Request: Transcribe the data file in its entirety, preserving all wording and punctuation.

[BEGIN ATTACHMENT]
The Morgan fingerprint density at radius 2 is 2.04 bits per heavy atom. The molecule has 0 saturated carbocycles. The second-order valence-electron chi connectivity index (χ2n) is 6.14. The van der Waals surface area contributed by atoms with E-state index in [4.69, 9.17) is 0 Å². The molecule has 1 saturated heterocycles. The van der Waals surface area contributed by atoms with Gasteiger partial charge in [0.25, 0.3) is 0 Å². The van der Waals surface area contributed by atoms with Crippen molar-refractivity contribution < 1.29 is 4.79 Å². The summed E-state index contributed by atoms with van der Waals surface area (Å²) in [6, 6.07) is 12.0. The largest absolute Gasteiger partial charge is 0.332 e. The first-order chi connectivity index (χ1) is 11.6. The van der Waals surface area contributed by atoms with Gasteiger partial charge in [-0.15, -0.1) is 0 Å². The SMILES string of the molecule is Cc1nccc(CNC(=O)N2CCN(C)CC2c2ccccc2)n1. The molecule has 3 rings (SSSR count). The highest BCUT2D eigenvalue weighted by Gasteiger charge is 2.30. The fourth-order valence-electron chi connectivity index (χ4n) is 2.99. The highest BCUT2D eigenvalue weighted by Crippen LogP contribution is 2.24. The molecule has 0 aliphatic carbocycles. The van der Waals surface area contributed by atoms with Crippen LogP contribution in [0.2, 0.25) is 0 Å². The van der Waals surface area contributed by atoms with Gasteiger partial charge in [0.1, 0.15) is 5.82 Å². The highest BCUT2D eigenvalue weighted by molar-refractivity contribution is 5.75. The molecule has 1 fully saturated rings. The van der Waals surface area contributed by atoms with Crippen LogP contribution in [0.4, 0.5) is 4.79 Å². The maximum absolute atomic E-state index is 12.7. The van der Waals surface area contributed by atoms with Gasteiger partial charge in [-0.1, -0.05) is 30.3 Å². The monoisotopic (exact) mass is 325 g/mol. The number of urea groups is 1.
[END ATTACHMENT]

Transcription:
The Morgan fingerprint density at radius 2 is 2.04 bits per heavy atom. The molecule has 0 saturated carbocycles. The second-order valence-electron chi connectivity index (χ2n) is 6.14. The van der Waals surface area contributed by atoms with E-state index in [4.69, 9.17) is 0 Å². The molecule has 1 saturated heterocycles. The van der Waals surface area contributed by atoms with Gasteiger partial charge in [0.25, 0.3) is 0 Å². The van der Waals surface area contributed by atoms with Crippen molar-refractivity contribution < 1.29 is 4.79 Å². The summed E-state index contributed by atoms with van der Waals surface area (Å²) in [6, 6.07) is 12.0. The largest absolute Gasteiger partial charge is 0.332 e. The first-order chi connectivity index (χ1) is 11.6. The van der Waals surface area contributed by atoms with Gasteiger partial charge in [-0.15, -0.1) is 0 Å². The SMILES string of the molecule is Cc1nccc(CNC(=O)N2CCN(C)CC2c2ccccc2)n1. The molecule has 3 rings (SSSR count). The highest BCUT2D eigenvalue weighted by Gasteiger charge is 2.30. The fourth-order valence-electron chi connectivity index (χ4n) is 2.99. The highest BCUT2D eigenvalue weighted by Crippen LogP contribution is 2.24. The molecule has 0 aliphatic carbocycles. The van der Waals surface area contributed by atoms with Crippen LogP contribution in [0.2, 0.25) is 0 Å². The van der Waals surface area contributed by atoms with Gasteiger partial charge in [0.1, 0.15) is 5.82 Å². The highest BCUT2D eigenvalue weighted by molar-refractivity contribution is 5.75. The molecule has 1 fully saturated rings. The van der Waals surface area contributed by atoms with Crippen LogP contribution in [0.4, 0.5) is 4.79 Å². The maximum absolute atomic E-state index is 12.7. The van der Waals surface area contributed by atoms with Gasteiger partial charge in [-0.1, -0.05) is 30.3 Å². The monoisotopic (exact) mass is 325 g/mol. The number of urea groups is 1.